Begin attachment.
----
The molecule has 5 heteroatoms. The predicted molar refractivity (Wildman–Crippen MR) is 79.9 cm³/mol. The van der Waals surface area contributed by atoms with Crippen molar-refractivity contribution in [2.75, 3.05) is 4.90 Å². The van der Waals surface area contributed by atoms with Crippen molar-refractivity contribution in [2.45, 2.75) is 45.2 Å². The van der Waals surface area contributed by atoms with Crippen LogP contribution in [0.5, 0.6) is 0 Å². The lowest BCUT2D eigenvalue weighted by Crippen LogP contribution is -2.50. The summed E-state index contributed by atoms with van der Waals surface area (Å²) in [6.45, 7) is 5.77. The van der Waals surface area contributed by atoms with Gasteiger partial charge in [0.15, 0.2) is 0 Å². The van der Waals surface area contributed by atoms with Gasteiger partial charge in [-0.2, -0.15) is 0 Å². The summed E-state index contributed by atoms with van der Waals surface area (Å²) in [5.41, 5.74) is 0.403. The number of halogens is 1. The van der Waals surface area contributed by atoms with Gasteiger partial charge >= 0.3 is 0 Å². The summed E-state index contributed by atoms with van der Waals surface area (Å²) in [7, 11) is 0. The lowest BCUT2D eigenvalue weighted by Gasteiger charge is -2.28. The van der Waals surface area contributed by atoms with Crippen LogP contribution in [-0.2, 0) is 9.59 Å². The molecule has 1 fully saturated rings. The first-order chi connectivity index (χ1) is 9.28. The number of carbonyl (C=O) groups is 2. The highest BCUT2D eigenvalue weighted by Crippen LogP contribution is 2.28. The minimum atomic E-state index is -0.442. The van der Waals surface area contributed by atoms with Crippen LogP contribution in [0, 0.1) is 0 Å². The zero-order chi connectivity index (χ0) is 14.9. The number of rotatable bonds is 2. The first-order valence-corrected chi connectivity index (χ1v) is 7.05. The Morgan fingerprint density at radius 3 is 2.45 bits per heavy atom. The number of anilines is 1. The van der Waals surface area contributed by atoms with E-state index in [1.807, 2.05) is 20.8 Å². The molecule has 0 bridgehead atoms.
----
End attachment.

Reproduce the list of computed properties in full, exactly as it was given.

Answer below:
The molecule has 5 heteroatoms. The predicted molar refractivity (Wildman–Crippen MR) is 79.9 cm³/mol. The van der Waals surface area contributed by atoms with Crippen molar-refractivity contribution in [2.75, 3.05) is 4.90 Å². The van der Waals surface area contributed by atoms with Crippen molar-refractivity contribution in [2.45, 2.75) is 45.2 Å². The van der Waals surface area contributed by atoms with Crippen LogP contribution in [0.5, 0.6) is 0 Å². The lowest BCUT2D eigenvalue weighted by Crippen LogP contribution is -2.50. The summed E-state index contributed by atoms with van der Waals surface area (Å²) in [6.45, 7) is 5.77. The van der Waals surface area contributed by atoms with Gasteiger partial charge in [0.15, 0.2) is 0 Å². The van der Waals surface area contributed by atoms with Gasteiger partial charge in [-0.2, -0.15) is 0 Å². The summed E-state index contributed by atoms with van der Waals surface area (Å²) in [5.41, 5.74) is 0.403. The number of halogens is 1. The van der Waals surface area contributed by atoms with Gasteiger partial charge >= 0.3 is 0 Å². The summed E-state index contributed by atoms with van der Waals surface area (Å²) in [7, 11) is 0. The lowest BCUT2D eigenvalue weighted by Gasteiger charge is -2.28. The van der Waals surface area contributed by atoms with Crippen LogP contribution in [-0.2, 0) is 9.59 Å². The molecule has 1 fully saturated rings. The first-order chi connectivity index (χ1) is 9.28. The number of carbonyl (C=O) groups is 2. The highest BCUT2D eigenvalue weighted by Crippen LogP contribution is 2.28. The minimum atomic E-state index is -0.442. The van der Waals surface area contributed by atoms with Crippen LogP contribution in [0, 0.1) is 0 Å². The zero-order chi connectivity index (χ0) is 14.9. The number of rotatable bonds is 2. The first-order valence-corrected chi connectivity index (χ1v) is 7.05. The Morgan fingerprint density at radius 3 is 2.45 bits per heavy atom. The number of anilines is 1. The van der Waals surface area contributed by atoms with E-state index in [1.807, 2.05) is 20.8 Å². The molecule has 0 bridgehead atoms.